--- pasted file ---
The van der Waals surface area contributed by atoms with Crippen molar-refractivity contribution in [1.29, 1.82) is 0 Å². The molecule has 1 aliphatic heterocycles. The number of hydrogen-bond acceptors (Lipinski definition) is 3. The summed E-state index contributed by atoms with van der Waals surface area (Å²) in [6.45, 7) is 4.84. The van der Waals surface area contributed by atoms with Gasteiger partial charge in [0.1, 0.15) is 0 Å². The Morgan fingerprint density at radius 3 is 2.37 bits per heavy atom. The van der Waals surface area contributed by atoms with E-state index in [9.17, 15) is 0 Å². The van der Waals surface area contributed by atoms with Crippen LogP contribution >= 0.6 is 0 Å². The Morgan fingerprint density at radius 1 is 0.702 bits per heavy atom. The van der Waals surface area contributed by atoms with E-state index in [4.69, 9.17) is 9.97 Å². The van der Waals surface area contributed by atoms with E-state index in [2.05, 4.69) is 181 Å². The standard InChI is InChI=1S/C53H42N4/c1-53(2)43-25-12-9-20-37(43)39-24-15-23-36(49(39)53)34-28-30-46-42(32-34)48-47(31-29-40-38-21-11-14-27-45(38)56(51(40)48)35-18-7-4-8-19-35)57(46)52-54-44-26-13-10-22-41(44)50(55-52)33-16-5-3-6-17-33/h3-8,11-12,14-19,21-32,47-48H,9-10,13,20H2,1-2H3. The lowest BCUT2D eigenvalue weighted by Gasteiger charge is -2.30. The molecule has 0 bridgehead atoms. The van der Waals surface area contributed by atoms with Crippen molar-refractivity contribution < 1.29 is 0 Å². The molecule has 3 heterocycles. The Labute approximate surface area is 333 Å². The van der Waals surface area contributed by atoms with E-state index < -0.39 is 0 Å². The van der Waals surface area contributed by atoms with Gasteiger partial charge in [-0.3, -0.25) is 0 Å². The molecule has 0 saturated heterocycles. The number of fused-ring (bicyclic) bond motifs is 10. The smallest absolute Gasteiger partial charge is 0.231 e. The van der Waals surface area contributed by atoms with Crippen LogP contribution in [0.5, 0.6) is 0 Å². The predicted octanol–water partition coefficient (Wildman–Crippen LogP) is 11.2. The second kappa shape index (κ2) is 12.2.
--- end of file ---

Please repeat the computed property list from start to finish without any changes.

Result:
The van der Waals surface area contributed by atoms with Crippen molar-refractivity contribution in [1.29, 1.82) is 0 Å². The molecule has 1 aliphatic heterocycles. The number of hydrogen-bond acceptors (Lipinski definition) is 3. The summed E-state index contributed by atoms with van der Waals surface area (Å²) in [6.45, 7) is 4.84. The van der Waals surface area contributed by atoms with Gasteiger partial charge in [0.1, 0.15) is 0 Å². The Morgan fingerprint density at radius 3 is 2.37 bits per heavy atom. The van der Waals surface area contributed by atoms with E-state index in [9.17, 15) is 0 Å². The van der Waals surface area contributed by atoms with Crippen LogP contribution >= 0.6 is 0 Å². The Morgan fingerprint density at radius 1 is 0.702 bits per heavy atom. The van der Waals surface area contributed by atoms with E-state index in [4.69, 9.17) is 9.97 Å². The van der Waals surface area contributed by atoms with E-state index in [2.05, 4.69) is 181 Å². The standard InChI is InChI=1S/C53H42N4/c1-53(2)43-25-12-9-20-37(43)39-24-15-23-36(49(39)53)34-28-30-46-42(32-34)48-47(31-29-40-38-21-11-14-27-45(38)56(51(40)48)35-18-7-4-8-19-35)57(46)52-54-44-26-13-10-22-41(44)50(55-52)33-16-5-3-6-17-33/h3-8,11-12,14-19,21-32,47-48H,9-10,13,20H2,1-2H3. The lowest BCUT2D eigenvalue weighted by Gasteiger charge is -2.30. The molecule has 0 bridgehead atoms. The van der Waals surface area contributed by atoms with Crippen molar-refractivity contribution < 1.29 is 0 Å². The molecule has 3 heterocycles. The Labute approximate surface area is 333 Å². The van der Waals surface area contributed by atoms with E-state index < -0.39 is 0 Å². The van der Waals surface area contributed by atoms with Gasteiger partial charge in [-0.3, -0.25) is 0 Å². The molecule has 0 saturated heterocycles. The number of fused-ring (bicyclic) bond motifs is 10. The smallest absolute Gasteiger partial charge is 0.231 e. The van der Waals surface area contributed by atoms with Crippen LogP contribution in [0.5, 0.6) is 0 Å². The predicted octanol–water partition coefficient (Wildman–Crippen LogP) is 11.2. The second kappa shape index (κ2) is 12.2.